Do the Patriots look for the next Brady? Uber-accurate, somebody who's going to sit in the pocket and absolutely dissect every little aspect of the defense that he is looking at. Or, do they go a different route? Do they go with an athlete? Do they get more mobile? Because talking to people this offseason, I'm getting a whiff -- I'm getting a scent that people believe the pocket passer might be dead.

Perry is joined by guests including Pro Football Focus' Steve Palazzolo, Greg Cosell of ESPN and NFL Films, and NFL Network's Kurt Warner to answer questions about Brady's future and what his game has looked like in recent seasons.

For more thoughts about the Patriots offseason, check out the latest episode of the Next Pats Podcast, available as part of the NBC Sports Boston Podcast Network.

David Ortiz says leaving Patriots wouldn't impact Tom Brady's legacy

David Ortiz says leaving Patriots wouldn't impact Tom Brady's legacy

Over the past 20 years, Tom Brady has established himself as one of the greatest and most beloved athletes in Boston sports history.

But if Brady leaves New England for a new team in free agency this offseason, would that leave a stain on his Patriots legacy? Fellow Boston sports legend David Ortiz doesn't believe so.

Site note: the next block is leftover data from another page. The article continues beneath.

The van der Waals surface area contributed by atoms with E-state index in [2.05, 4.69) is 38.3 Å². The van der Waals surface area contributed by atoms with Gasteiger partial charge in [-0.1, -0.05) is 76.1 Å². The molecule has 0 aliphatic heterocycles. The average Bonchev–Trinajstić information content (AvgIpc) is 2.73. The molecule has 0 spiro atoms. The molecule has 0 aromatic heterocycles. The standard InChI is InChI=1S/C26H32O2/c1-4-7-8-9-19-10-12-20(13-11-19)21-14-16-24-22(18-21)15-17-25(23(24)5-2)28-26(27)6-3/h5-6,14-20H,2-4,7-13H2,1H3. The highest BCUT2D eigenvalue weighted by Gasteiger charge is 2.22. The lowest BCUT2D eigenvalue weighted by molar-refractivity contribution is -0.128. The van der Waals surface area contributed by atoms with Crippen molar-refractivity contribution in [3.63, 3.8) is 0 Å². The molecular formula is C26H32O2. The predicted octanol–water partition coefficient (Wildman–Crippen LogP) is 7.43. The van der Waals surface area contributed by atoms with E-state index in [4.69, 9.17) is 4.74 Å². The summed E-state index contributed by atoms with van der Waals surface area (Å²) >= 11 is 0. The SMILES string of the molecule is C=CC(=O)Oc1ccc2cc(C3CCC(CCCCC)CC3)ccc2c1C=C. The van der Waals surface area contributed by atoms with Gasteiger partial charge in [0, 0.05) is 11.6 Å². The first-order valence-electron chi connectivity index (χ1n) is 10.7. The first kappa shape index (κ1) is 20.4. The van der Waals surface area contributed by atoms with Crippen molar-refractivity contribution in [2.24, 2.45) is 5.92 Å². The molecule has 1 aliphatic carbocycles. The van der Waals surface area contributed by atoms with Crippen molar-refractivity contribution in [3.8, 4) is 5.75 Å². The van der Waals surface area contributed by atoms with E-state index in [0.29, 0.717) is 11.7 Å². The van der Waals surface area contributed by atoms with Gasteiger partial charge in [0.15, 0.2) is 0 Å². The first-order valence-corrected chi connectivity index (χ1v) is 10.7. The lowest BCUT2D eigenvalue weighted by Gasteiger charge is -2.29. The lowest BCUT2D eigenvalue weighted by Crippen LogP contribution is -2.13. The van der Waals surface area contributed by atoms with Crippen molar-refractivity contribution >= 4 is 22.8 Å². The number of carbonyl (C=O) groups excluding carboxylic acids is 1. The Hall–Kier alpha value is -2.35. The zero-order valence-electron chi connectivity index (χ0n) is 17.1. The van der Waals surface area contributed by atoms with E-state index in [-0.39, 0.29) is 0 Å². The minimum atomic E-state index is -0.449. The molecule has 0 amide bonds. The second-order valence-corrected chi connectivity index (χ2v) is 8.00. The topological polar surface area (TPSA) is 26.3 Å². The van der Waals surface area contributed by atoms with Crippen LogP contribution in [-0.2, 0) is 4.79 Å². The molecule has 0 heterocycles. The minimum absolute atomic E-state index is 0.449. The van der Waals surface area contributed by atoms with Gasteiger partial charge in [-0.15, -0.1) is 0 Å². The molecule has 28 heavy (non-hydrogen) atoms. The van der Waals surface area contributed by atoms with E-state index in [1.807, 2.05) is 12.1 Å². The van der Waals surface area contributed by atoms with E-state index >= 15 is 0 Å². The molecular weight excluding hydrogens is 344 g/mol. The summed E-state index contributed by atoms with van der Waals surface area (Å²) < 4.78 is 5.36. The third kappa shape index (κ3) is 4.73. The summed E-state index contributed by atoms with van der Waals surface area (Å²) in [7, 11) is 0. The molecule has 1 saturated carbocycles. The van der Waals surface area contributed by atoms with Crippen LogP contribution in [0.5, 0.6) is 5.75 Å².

The former Red Sox slugger recently spoke with Rob Bradford of WEEI.com about Brady's impending free agency. According to Ortiz, leaving Foxboro behind ahead of his age-43 season won't take away from anything Brady has accomplished with the Pats in the past two decades.

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"His legacy has already been built. It’s always there," Ortiz told Bradford. "That’s not the problem. His problem is not going to be legacy. He could go and play somewhere else for the next 10 years when he returns to New England his legacy is going to be there.

"It’s a good thing to do but you also have to look at your options. I hope he stays with the Patriots, but it’s not up to what I say. It’s his decision. Sometimes an offer at home might be a couple of million less than what you could get on the road. It’s up to you whether you think it’s worth it."

Brady will officially become an unrestricted free agent if he and Patriots don't agree to a contract extension by March 18. Several teams are expected to be in the mix to sign the six-time Super Bowl champion, with the Tennessee Titans and Las Vegas Raiders as two of the most likely destinations.